Americans of pure motive and progressive (small p) spirit should hope for one thing next week: a Republican take over of both the House and Senate. Any other combination produces two years of gridlock. If power is truly divided, both parties share responsibility for the country’s problems. John Boehner becomes Gingrich, and Obama becomes Clinton, and taxes and the deficit have a small chance of being addressed. If the Democrats keep both houses in a weakened state, then we endure 111th Congress Redux, a sequel with less action and more fighting, and everyone waits for 2012. Worse, if only one house swaps, then nothing will ever come out of conference committee, and both parties will argue they need full control in 2012. President Obama has always been more of an individual force than a Democratic insider – more Change will occur if he places his 2012 fortunes above those of his party, and deals with Republican leadership for the next two years to strengthen his own hand (at the expense of Democrats as a whole).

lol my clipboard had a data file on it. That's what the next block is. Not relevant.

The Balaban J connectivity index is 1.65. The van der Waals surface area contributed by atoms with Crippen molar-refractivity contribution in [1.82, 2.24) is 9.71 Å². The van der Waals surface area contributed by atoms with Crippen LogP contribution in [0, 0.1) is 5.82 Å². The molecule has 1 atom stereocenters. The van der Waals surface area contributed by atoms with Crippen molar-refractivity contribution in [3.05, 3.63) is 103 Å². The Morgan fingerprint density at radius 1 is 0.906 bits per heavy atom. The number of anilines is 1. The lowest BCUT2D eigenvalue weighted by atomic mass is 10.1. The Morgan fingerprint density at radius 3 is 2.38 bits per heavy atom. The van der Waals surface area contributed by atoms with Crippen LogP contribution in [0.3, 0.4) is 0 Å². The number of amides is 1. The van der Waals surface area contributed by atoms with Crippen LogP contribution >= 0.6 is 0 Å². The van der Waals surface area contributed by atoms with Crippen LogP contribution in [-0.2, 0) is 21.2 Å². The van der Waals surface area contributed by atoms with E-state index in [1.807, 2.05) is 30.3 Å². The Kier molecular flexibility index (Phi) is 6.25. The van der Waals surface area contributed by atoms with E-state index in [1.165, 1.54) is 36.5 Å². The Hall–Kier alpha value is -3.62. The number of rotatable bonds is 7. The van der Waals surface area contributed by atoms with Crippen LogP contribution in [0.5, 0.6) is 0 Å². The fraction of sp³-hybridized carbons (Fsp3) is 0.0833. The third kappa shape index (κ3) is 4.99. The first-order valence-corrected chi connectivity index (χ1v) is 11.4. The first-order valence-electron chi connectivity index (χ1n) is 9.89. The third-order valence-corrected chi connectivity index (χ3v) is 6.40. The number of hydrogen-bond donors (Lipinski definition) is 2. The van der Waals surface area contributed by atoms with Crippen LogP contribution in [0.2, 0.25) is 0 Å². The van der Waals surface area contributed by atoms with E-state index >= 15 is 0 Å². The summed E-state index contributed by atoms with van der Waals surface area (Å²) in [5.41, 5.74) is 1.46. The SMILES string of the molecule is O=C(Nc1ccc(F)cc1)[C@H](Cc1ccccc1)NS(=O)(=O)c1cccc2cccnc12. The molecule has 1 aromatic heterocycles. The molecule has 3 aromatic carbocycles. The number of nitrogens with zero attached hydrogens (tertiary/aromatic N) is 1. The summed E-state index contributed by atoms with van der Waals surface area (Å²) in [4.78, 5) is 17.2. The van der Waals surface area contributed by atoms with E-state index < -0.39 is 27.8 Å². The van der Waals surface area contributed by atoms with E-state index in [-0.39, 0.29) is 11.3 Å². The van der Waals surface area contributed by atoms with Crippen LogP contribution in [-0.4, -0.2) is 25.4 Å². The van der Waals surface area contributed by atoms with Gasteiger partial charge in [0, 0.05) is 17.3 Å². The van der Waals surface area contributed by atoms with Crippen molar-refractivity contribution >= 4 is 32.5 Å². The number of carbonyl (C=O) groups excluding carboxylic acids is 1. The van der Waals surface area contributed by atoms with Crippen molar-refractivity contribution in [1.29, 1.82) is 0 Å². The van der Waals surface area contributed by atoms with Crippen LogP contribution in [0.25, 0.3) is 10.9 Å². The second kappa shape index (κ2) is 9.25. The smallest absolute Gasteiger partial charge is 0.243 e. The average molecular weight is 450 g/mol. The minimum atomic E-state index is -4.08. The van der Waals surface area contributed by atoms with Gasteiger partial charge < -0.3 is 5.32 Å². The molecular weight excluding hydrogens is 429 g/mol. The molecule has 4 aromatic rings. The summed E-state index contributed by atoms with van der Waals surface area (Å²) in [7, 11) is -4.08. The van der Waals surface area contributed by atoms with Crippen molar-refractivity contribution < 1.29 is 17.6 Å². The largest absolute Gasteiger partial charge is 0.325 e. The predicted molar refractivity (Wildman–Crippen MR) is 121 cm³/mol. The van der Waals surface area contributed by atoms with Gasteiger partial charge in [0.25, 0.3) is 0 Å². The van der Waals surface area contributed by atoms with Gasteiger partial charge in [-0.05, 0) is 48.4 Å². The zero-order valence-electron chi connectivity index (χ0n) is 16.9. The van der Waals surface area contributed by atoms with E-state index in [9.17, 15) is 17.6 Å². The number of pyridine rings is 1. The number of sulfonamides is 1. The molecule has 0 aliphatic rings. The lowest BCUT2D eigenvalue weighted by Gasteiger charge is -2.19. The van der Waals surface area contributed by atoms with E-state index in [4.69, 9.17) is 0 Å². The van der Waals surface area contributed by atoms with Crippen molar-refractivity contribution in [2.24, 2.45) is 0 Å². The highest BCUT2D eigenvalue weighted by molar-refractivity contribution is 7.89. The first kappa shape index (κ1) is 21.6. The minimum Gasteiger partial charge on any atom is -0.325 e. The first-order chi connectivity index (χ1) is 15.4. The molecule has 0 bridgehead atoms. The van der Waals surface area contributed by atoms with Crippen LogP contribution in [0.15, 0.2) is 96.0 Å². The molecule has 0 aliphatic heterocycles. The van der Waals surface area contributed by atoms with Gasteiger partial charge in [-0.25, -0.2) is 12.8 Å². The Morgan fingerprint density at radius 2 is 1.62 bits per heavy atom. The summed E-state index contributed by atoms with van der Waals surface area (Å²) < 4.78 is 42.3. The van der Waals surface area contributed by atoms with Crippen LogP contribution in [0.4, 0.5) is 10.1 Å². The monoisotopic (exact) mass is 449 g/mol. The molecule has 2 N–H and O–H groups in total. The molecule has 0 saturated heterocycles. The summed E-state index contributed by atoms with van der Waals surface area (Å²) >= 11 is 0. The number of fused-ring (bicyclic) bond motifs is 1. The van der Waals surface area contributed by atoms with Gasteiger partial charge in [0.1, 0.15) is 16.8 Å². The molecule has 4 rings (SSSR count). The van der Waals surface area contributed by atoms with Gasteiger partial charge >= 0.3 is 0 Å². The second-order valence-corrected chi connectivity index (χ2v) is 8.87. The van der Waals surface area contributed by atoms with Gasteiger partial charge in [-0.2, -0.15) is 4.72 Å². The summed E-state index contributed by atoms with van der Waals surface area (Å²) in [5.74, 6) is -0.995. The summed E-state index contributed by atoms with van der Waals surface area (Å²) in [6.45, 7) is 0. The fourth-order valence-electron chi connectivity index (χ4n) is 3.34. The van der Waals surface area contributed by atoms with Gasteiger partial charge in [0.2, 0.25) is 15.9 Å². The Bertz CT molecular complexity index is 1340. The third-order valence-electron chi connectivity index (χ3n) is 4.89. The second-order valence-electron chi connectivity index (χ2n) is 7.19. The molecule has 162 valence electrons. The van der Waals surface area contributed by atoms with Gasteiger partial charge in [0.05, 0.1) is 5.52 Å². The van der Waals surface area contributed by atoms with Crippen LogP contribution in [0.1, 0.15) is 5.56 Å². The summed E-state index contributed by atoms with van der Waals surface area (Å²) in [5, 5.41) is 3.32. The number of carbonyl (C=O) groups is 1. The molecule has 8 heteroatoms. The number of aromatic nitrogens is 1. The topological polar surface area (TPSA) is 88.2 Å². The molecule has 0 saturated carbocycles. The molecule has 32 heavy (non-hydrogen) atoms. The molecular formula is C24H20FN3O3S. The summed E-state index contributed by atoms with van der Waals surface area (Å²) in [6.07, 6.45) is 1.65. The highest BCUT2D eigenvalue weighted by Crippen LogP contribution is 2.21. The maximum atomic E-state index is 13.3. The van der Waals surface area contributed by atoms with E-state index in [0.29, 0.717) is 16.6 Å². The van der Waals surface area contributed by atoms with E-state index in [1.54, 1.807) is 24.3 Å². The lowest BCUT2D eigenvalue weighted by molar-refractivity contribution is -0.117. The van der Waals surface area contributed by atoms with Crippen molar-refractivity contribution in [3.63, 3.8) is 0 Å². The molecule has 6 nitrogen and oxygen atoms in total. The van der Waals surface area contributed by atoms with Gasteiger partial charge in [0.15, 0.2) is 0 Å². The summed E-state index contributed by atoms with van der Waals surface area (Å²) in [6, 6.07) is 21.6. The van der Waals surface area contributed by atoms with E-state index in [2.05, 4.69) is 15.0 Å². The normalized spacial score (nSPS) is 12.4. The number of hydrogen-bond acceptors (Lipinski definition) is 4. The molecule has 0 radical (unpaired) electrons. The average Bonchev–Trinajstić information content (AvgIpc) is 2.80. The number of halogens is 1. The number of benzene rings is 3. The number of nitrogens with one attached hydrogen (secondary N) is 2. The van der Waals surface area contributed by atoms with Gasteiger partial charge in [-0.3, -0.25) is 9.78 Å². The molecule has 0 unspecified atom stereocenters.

In New York, there is even less change coming. The Assembly is stuck. The Senate will swap to a minor advantage for the Republicans, and Dean Skelos may not survive as leader. Andrew Cuomo is going to enter into office in the peculiar position of having a large electoral victory, but no mandate to actually do anything. Rarely is the faux incumbent placed in office simply for not being “The Other Guy.” Cuomo’s campaign technique of staying low and letting Paladino self-destruct will work politically, but leaves him, unlike Spitzer, weak entering office. The strongest man in the Albany three-way is Sheldon Silver. Woe to Western New York.

4 Responses to “Hopes and Fears on Election Day”

  1. Tom Dolina October 28, 2010 at 2:47 pm #

    Another good read, but I’d like to add that while no single one votes carries more weight than others, in our legislative branch, stupidity can and often does caucus…

  2. Brian Castner October 28, 2010 at 2:59 pm #